Dilworth Paxson Elects Two New Partners

August 5, 2013

Dilworth Paxson LLP is delighted to announce that Jerry R. DeSiderato and Katharine Hartman have been elected to the partnership.

The firm’s chairman, Joseph H. Jacovini, commented, "These are two very talented and hard-working young lawyers who represent the finest qualities of a Dilworth attorney. They will carry on the highest traditions of the firm.”

Jerry DeSiderato focuses his practice in the areas of commercial and financial services litigation. He has handled both the defense and prosecution of claims in state and federal courts throughout Pennsylvania and New Jersey. Jerry represents financial institutions and companies ranging from large, international corporations to privately-held, regional companies in litigation involving contract disputes, business divorces, corporate fraud and business bankruptcies. He also routinely works with commercial banks in working out distressed loans. Jerry earned his J.D. from the University of Pittsburgh School of Law and his B.S., cum laude, from Syracuse University. He is based in the firm’s Cherry Hill office.

Katharine Hartman has represented companies, non-profits, governmental entities, and individuals in many areas, including complex commercial litigation, employment, and bankruptcy. She devotes a significant portion of her practice to handling labor and employment matters in federal and state court and before the Equal Employment Opportunity Commission, the Pennsylvania Human Relations Commission, the Philadelphia Commission on Human Relations, and in private arbitration forums. Katharine's practice also includes providing employment counseling as well as drafting employee handbooks and employment, separation, and settlement agreements. Katharine earned her J.D. from the Duke University School of Law and B.A. in English from the University of Florida. She is based in the firm’s Philadelphia office.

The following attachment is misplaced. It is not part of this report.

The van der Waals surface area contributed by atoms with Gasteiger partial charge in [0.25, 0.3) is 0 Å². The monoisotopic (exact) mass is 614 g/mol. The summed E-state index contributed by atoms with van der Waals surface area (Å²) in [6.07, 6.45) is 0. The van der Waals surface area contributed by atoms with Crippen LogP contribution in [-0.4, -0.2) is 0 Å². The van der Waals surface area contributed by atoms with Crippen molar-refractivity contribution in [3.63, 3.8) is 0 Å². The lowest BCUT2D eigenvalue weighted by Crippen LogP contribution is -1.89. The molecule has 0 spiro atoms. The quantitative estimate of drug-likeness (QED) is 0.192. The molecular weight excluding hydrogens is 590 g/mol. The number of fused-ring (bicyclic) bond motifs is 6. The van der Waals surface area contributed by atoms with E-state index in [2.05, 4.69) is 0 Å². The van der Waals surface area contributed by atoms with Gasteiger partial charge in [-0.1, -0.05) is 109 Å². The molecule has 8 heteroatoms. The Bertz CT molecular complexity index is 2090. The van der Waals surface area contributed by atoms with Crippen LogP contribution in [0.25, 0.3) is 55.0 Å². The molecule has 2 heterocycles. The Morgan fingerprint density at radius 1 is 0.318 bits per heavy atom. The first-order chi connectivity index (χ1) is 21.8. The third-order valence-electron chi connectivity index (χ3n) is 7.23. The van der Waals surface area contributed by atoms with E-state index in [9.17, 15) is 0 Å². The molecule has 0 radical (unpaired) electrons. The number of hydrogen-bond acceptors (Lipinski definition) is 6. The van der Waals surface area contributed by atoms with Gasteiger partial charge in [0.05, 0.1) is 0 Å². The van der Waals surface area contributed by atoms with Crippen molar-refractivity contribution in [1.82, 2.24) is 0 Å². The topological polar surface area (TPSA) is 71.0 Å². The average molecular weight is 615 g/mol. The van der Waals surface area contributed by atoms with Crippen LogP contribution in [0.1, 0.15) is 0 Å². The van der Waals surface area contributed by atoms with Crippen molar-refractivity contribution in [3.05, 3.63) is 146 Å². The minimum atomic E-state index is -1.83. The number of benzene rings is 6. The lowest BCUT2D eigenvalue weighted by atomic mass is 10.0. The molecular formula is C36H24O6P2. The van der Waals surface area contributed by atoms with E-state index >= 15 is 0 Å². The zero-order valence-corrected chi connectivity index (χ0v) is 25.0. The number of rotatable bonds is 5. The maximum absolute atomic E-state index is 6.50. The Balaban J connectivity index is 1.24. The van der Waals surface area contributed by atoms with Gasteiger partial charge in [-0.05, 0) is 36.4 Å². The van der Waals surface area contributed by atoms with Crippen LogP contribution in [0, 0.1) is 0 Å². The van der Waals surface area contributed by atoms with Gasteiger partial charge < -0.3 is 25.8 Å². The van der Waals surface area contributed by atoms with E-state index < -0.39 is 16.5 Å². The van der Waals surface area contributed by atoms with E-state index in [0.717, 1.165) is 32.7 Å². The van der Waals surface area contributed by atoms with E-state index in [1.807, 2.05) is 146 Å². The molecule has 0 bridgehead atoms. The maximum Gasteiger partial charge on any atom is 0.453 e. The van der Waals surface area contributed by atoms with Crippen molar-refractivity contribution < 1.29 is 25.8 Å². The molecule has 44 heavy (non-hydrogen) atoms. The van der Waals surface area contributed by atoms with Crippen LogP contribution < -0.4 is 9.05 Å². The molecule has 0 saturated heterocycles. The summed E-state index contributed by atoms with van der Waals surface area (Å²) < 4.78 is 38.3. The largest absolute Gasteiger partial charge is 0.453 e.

Search Tips

Our Web site's search function employs a variety of techniques to help you make the most of your queries. In this tips section we use square brackets [ ] to signal queries, so [antitrust and litigation] is one query, while [antitrust] and [litigation] are two.

  • Exact phrases: Eliminate unnecessary search results by surrounding your search phrase with quotation marks. Placing ["project finance"] in quotes will return specific results and discard additional results that simply have the words "project" and "finance" peppered on a page.
  • Wildcard symbol: If you're not exactly sure how a piece of information you want is phrased, use the following symbol (*) as a word root expander. A search for [child*] will find not only "child," but also results with words like "children" and "childhood."

Related Lawyers

Related Industries

Related Practices

Related Offices

Media Contact

Files

Links